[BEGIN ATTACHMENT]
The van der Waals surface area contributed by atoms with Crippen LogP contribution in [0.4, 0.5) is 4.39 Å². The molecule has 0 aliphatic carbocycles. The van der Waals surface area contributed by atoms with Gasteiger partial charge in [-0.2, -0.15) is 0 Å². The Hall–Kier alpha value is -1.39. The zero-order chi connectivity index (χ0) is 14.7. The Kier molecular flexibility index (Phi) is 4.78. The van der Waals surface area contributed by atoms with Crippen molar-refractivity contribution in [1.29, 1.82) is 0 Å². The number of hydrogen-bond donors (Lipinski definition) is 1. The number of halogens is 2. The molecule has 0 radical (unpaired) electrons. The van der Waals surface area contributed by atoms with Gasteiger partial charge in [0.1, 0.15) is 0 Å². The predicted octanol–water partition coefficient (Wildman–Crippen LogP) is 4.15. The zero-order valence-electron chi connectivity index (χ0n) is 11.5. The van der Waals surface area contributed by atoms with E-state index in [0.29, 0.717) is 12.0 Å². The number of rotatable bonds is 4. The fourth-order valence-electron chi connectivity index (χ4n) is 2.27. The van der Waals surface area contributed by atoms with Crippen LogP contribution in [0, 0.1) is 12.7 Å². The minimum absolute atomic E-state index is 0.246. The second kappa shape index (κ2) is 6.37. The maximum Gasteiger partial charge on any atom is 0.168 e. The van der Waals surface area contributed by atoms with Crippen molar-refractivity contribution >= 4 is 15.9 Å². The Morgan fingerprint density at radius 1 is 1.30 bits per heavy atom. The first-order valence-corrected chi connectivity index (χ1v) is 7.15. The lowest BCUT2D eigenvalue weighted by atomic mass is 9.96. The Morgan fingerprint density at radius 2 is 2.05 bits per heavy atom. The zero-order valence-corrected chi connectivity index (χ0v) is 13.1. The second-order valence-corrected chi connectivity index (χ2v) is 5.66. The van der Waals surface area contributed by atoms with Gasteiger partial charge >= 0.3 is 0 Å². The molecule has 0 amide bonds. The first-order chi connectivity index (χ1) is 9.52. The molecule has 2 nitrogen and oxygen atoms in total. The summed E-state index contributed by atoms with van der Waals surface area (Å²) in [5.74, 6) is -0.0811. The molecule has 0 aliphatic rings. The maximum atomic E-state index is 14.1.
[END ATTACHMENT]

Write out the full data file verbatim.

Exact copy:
The van der Waals surface area contributed by atoms with Crippen LogP contribution in [0.4, 0.5) is 4.39 Å². The molecule has 0 aliphatic carbocycles. The van der Waals surface area contributed by atoms with Gasteiger partial charge in [-0.2, -0.15) is 0 Å². The Hall–Kier alpha value is -1.39. The zero-order chi connectivity index (χ0) is 14.7. The Kier molecular flexibility index (Phi) is 4.78. The van der Waals surface area contributed by atoms with Crippen molar-refractivity contribution in [1.29, 1.82) is 0 Å². The number of hydrogen-bond donors (Lipinski definition) is 1. The number of halogens is 2. The molecule has 0 radical (unpaired) electrons. The van der Waals surface area contributed by atoms with Gasteiger partial charge in [0.1, 0.15) is 0 Å². The predicted octanol–water partition coefficient (Wildman–Crippen LogP) is 4.15. The zero-order valence-electron chi connectivity index (χ0n) is 11.5. The van der Waals surface area contributed by atoms with E-state index in [0.29, 0.717) is 12.0 Å². The number of rotatable bonds is 4. The fourth-order valence-electron chi connectivity index (χ4n) is 2.27. The van der Waals surface area contributed by atoms with Crippen LogP contribution in [0, 0.1) is 12.7 Å². The minimum absolute atomic E-state index is 0.246. The second kappa shape index (κ2) is 6.37. The maximum Gasteiger partial charge on any atom is 0.168 e. The van der Waals surface area contributed by atoms with Crippen molar-refractivity contribution >= 4 is 15.9 Å². The Morgan fingerprint density at radius 1 is 1.30 bits per heavy atom. The first-order valence-corrected chi connectivity index (χ1v) is 7.15. The lowest BCUT2D eigenvalue weighted by atomic mass is 9.96. The Morgan fingerprint density at radius 2 is 2.05 bits per heavy atom. The zero-order valence-corrected chi connectivity index (χ0v) is 13.1. The second-order valence-corrected chi connectivity index (χ2v) is 5.66. The van der Waals surface area contributed by atoms with Gasteiger partial charge >= 0.3 is 0 Å². The molecule has 0 amide bonds. The first-order chi connectivity index (χ1) is 9.52. The molecule has 2 nitrogen and oxygen atoms in total. The summed E-state index contributed by atoms with van der Waals surface area (Å²) in [5.74, 6) is -0.0811. The molecule has 0 aliphatic rings. The maximum atomic E-state index is 14.1.